Space/futuristic/sci-fi metal is nothing new in metal, with bands like Voivod or Vektor already honing their craft, albeit in the thrash genre. Germany’s Vyre joins in the fun with an atmospheric, avant-garde, black metal take on the topic. We speak with the band to find out more what drives them, their passion, and their craft.
Greetings Vyre, thanks for taking the time to talk to us at Heavy Metal Tribune. What does the band name, Vyre, mean, and what is the band’s back story?
First of all, thank you for giving us the opportunity to talk about our music. I have to admit that this is the first interview ever (as far as I can remember) that I’m going to answer on my own. Most of this stuff is done by KG, because he is so much better on that subject, so don’t be too disappointed. The name VYRE was based on an idea of KG pretty early upon forming the band. I think he already came along with the name on our first more or less official meeting in a pub, where we discussed our plans for this band. I loved it directly from the start, as I know how hard it is to name a band with a short word that is not already occupied by anyone or gives any intention what kind of music the band is playing. The story behind it is not as spectacular as you might think, nor is the meaning. It is derived from a computer game that he was playing at that time.
The back story of the band is the simple result after the EIS split back then, as we decided to keep on making music together.
The band was formed all the way back in 2011, and your interests in the future and space travel is evident. How did this interest come about, and why the decision to express this through your music?
KG came up with the science fiction/ space concept pretty soon after the decision to go on as a band. It didn’t take much to convince me as the subject fascinates me as well, although more in an entertaining than a scientific way. I enjoy all kinds of movies, series and documentations taking on that subject. From a musical point of view, there are tremendous ways of playing and writing music that can grab on that theme as soon as you know which kind of emotion the pertaining part shall be carrying. From a lyrical point of view, I’m also always stunned where all these ideas come from. Rather ask the singer.
The band’s Facebook page isn’t your typical band page – there are lots of posts regarding space travel, and displays the band’s excitement for what the future holds. What is the most exciting project for you guys these days, and why?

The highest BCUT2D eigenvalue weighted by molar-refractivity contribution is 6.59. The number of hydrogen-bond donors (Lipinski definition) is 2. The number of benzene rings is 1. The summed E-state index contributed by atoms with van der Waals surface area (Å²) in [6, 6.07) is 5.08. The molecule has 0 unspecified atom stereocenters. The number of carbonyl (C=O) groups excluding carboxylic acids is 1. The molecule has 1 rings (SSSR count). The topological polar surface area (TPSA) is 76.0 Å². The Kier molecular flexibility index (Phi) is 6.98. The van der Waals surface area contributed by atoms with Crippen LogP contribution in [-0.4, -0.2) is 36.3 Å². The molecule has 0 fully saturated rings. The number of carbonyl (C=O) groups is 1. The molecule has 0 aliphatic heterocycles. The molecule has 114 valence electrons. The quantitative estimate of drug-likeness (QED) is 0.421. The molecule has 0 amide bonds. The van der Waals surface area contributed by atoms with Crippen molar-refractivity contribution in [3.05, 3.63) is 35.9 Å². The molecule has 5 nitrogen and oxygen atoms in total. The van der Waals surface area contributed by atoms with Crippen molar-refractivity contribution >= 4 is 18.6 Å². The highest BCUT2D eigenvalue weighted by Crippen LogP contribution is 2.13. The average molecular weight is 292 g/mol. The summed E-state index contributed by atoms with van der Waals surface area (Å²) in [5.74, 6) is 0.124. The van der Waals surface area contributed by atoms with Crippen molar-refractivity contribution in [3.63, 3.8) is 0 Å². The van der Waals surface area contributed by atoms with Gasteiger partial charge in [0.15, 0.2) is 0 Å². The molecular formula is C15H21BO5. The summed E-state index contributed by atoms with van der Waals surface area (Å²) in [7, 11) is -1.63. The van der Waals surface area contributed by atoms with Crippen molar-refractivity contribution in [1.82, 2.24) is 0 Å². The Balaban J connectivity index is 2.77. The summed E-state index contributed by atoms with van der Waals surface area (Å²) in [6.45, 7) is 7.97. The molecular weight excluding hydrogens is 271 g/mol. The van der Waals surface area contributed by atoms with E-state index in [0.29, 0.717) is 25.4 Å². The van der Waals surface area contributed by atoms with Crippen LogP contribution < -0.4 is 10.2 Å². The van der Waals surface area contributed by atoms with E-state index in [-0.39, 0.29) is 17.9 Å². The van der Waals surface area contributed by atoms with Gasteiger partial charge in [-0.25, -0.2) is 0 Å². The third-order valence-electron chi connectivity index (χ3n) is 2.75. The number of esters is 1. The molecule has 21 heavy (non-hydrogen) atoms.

I think there is a lot going on in terms of breaking frontiers. Seeing space travel getting more attention from private investors and companies is a good indicator that people want to explore the unknown. I don’t think, though, that sending a car into space has any use, but it is a statement.
The band recently released its third full length album, Weltformel. Musically, it seems that the band has grown in a more progressive, avant-garde direction compared to the material on The Initial Frontier. Was this shift in the musical direction intentional, and how has it helped convey the band’s messages to the listeners?
There was really no intention on changing something in the musical direction. It is interesting that the material seems more progressive to you than the previous stuff, even if just because I think that it is rather straight. Anyway, I take that as compliment and I am glad that our new compositions don’t seem to be too plain. Honestly, we had a real problem after releasing TIF part 2, as we tried to focus on the live presentation and get prepared for more gigs. So we rehearsed a lot with the present material without any song writing progress. That led to some kind of writer’s block for us and no one was really pushing for something new. As we didn’t get the amount of gigs we were aiming for, we started writing new material in 2016. It took months until I finally got something like a complete song, but that was kind of a breakthrough for me and I finally got my mojo back (That song was “We Are The Endless Black”, by the way). Maybe that long break created noticeable changes within the musical style.
With Weltformel seeing the band breaking new ground in its musical path, how has the songwriting process changed?